From June to August, part of the McAfee Advanced Threat Research (ATR) team participated in the Microsoft Azure Sphere Research Challenge. Our research has resulted in reports on various vulnerabilities that have been identified by Microsoft as important or critical to the platform. So far, they have received more than $160,000 in awards from the ACLU ($100,000), St. Michael’s Children’s Research Hospital, St. Jude ($50,000) and PDX Hackerspace (about $20,000). With these contributions, we hope both to support and bring back our local hacker community, which indeed provided more help during the COVID crisis, and more broadly to recognise the importance of protecting and developing civil liberties and the welfare of those most in need.
This blog post is a high level overview of the program, the reasons why we decided to participate and a short description of our results. A detailed technical overview of our results can be found here.
In addition, Microsoft has published two blogs that summarize the entire Azure-Sphere Bounty program, including McAfee’s efforts and results. You can find them here:
Azure Ball Core Team Blog
What is the Côte d’Azur and the French Riviera Study?
At the end of May, Microsoft launched a new program for its Azure-Sphere platform. Azure Sphere is a robust IoT device with a secure connection to the cloud, which has been developed in recent years and will be widely available in early 2020. Microsoft designed and built it from the ground up to provide maximum security for every aspect of its security model. To test the theory, Microsoft invited several selected partners and hackers to do their best to overcome its security measures.
The Azure team has designed several scenarios that make it possible to test the aircraft’s security model and benefit from increased payments under the regular Azure Bug Bounty program. These scripts range from the ability to bypass certain security measures to running code in the hardware of a secure device kernel.
Specific research scenarios for the study of the azure-blue sphere.
Why was ATR included in the program?
There are several reasons why we were interested in participating in this program. Firstly, the Azure-Sphere platform is an exciting new research objective for security researchers, developed from scratch with safety in mind. It shows what the space of IoT can become in the coming years, when the old platforms will be dismantled. By being at the forefront of what is being done in IoT space, we ensure that our research remains relevant and that we are ready to take on new challenges in the future. Secondly, by detecting critical bugs in this new platform, we help make it safer and offer our support to make the space of the Internet of Things more resilient to cyber threats. After all, as this is a bug-fighting program, we decided from the outset to donate all the prizes received to a good cause, using our expertise to contribute to the social well-being of our local communities and to support issues that go beyond the technology sector.
As a result of our research, we reported many bugs to Microsoft that were classified as important or critical:
- Important – Bypassing the security function ($3,300) : By inserting a symbolic link in an application package, you can point to files outside the mount point of the application package.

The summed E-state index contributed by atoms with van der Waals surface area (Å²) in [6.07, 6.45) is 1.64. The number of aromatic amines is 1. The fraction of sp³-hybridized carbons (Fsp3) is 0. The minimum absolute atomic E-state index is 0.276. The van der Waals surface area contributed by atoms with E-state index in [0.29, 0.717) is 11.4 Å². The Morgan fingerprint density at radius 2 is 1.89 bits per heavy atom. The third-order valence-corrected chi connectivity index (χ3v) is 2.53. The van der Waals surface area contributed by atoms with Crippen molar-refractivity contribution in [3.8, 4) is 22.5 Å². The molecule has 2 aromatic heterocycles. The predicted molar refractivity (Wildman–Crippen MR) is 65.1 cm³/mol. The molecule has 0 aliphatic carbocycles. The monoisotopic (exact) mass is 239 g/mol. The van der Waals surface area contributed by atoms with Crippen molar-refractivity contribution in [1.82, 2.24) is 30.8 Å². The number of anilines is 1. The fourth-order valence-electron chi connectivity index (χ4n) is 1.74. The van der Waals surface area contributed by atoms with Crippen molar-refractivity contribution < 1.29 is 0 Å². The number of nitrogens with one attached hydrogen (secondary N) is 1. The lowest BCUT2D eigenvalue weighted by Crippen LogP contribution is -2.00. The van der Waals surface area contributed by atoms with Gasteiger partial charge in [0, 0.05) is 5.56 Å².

- The most decisive is the RCE ($48,000): The inclusion of a symbolic element in the application package allows direct interaction with part of the flash memory, which ultimately leads to the modification of critical system files and their subsequent exploitation.
- Important – EoP (USD 11,000) : There are many bugs in the way uid_map files are handled, which can increase the rights of system users.
- The most important is the Eop ($11,000): A user with system rights can entice the application administrator to disconnect azcore and install an unauthorized binary. When the kernel dump of the current process is executed, an unauthorized binary with full root capabilities and privileges is executed due to rights mismanagement in the LSM.
- The most decisive is the EDP ($48,000): Other problems related to resetting the privileges of Azcore result in a complete solution to the limits of the possibilities of the Azure Sphere.
- The most decisive is the EDP ($48,000): Due to poor certificate management, you can rehost the device on the Azure Sphere Pre-Prod server and obtain a valid function file that works in the Prod environment. This function file can be used to reactivate the development mode of the application on a finished device (claimed by a third party). Physical access to the device is required to implement the function file.
This study provided an excellent opportunity to look at a new platform for which little research has been done so far, while being in the familiar domain of ARM devices with a hardened Linux operating system.
Thanks to the bugs found, we were able to take full advantage of the chain from locked device to access with super-user privileges. However, the Azure-Sphere platform has many more security features, such as remote certification and a hardware security core that is still well established.
Finally, we would like to thank Microsoft for the opportunity to participate in this exciting program and for the rewards.
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